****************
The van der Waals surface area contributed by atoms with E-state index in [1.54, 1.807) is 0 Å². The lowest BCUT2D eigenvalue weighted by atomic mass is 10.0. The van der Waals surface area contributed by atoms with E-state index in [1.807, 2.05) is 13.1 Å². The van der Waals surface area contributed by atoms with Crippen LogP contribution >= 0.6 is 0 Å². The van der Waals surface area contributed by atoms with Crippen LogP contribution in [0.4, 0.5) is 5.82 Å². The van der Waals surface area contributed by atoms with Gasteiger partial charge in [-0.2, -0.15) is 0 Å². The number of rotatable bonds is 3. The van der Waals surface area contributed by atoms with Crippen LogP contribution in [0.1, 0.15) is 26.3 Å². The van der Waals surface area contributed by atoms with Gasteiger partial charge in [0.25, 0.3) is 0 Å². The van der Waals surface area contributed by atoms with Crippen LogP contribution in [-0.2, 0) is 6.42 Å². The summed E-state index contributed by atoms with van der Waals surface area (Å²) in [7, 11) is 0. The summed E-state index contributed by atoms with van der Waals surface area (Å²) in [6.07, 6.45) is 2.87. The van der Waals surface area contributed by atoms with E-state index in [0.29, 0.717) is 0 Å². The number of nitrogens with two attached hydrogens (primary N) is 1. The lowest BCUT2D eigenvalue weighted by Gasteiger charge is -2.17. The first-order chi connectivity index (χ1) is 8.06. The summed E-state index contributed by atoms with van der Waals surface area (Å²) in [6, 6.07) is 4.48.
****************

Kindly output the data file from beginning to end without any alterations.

The van der Waals surface area contributed by atoms with E-state index in [1.54, 1.807) is 0 Å². The lowest BCUT2D eigenvalue weighted by atomic mass is 10.0. The van der Waals surface area contributed by atoms with E-state index in [1.807, 2.05) is 13.1 Å². The van der Waals surface area contributed by atoms with Crippen LogP contribution >= 0.6 is 0 Å². The van der Waals surface area contributed by atoms with Crippen LogP contribution in [0.4, 0.5) is 5.82 Å². The van der Waals surface area contributed by atoms with Gasteiger partial charge in [-0.2, -0.15) is 0 Å². The number of rotatable bonds is 3. The van der Waals surface area contributed by atoms with Crippen LogP contribution in [0.1, 0.15) is 26.3 Å². The van der Waals surface area contributed by atoms with Gasteiger partial charge in [0.25, 0.3) is 0 Å². The van der Waals surface area contributed by atoms with Crippen LogP contribution in [-0.2, 0) is 6.42 Å². The summed E-state index contributed by atoms with van der Waals surface area (Å²) in [7, 11) is 0. The summed E-state index contributed by atoms with van der Waals surface area (Å²) in [6.07, 6.45) is 2.87. The van der Waals surface area contributed by atoms with E-state index in [0.29, 0.717) is 0 Å². The number of nitrogens with two attached hydrogens (primary N) is 1. The lowest BCUT2D eigenvalue weighted by Gasteiger charge is -2.17. The first-order chi connectivity index (χ1) is 8.06. The summed E-state index contributed by atoms with van der Waals surface area (Å²) in [6, 6.07) is 4.48.